We know the ongoing Operation Trident into the capital's gun crime has a focus out of the 'fortress' of  Tottenham High Road Police Station, we know that the victim of the Police shooting had a gun in his possession at the time and we know the vigil of rememberance was advertised to local politicians and media and that Police maintained a presence nearby having been warned that it could be used as a sparking point.

We also know Police tactics during the rioting were to contain the outbreaks of violence rather than to prevent it, and we know everyone from ordinary ranks to PCSOs were drafted in by Police leadership in a show of strength.

What we don't exactly know is who is the cat and who is the mouse.

And we don't yet know how to get the cat back in the bag at the end of it all.


As Gove argued, it would be wrong to draw connections between social class and criminality: criminals exist at all levels of society - although the type and scale of their crimes vary accordingly.

It seems a big debate is growing up about the causes of the riots. Let's hope those participating can show a bit more maturity than the norm, eh?


Chairman Bill said...

There have been riots? Where?

Oranjepan said...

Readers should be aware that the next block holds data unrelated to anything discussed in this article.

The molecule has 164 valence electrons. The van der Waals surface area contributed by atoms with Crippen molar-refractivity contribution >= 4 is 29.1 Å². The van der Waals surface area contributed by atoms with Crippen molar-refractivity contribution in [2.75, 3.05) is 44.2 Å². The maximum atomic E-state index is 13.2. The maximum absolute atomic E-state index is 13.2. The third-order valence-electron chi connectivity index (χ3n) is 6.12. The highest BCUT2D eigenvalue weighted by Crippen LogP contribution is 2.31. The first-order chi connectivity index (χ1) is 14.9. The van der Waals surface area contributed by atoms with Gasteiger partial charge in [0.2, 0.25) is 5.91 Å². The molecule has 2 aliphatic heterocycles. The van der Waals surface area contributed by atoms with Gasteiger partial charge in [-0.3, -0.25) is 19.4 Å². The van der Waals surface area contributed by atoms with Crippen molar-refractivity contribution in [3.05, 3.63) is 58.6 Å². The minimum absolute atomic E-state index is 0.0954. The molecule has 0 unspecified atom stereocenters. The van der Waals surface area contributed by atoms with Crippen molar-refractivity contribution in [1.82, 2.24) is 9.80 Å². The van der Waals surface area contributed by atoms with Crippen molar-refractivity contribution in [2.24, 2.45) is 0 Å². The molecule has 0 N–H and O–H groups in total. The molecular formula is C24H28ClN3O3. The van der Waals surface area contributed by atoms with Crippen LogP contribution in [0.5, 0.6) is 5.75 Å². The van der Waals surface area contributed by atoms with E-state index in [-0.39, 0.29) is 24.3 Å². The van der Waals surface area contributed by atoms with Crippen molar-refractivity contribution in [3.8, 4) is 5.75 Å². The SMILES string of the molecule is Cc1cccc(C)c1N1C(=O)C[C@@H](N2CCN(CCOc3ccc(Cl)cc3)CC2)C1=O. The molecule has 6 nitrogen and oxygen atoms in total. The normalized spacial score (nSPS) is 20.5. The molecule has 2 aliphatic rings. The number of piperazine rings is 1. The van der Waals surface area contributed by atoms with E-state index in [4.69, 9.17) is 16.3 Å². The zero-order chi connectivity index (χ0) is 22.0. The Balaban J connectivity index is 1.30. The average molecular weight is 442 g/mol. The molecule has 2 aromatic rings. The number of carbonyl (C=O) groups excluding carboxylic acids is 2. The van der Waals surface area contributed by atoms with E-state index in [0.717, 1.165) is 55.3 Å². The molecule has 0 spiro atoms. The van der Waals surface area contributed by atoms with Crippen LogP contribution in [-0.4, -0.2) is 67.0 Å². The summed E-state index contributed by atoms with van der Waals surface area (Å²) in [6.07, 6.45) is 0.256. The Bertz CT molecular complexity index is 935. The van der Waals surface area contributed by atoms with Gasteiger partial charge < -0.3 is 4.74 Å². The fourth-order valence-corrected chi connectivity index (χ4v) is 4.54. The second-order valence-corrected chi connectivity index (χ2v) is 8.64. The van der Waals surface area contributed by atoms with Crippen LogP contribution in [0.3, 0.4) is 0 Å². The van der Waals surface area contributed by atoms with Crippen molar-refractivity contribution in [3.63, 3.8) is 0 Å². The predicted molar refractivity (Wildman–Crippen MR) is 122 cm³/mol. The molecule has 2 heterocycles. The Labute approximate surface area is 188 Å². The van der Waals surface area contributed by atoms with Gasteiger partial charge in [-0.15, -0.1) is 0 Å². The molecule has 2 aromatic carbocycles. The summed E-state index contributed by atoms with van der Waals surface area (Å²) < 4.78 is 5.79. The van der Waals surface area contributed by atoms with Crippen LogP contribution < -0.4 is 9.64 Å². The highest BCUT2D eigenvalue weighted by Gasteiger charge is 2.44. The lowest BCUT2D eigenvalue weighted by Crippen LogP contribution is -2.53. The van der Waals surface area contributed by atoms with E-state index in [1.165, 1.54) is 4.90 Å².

Haha, yes Bill, exactly!

The level of focus given to a very small section of society is amazing, which perhaps reflects something about the disproportionate impact of the extemes on the majority and how the rest of us are able to find ways to deal with the same issues on a smaller scale.

When even the basic cost of keeping an offender in prison is ten times the average wage (and ignores the costs of processing an offence from policing through the courts to rehabilitation, clear-up and the wider economic impact) there is a big argument still to be confronted about the effectiveness and cost of a range of policies overlooking the damage to human dignity of those individuals who go on to cause problems.

Relationship breakdown (communication, engagement and too many of those fluff-filled words in place of meaningful actions) in families, as in all social interactions, has major repurcussions. Crime and policing are the consequence of a lack of justice between people.

The attitude which says 'lock em up and throw away the key' must be confronted and overturned. The key is to open up society and thereby expel our demons.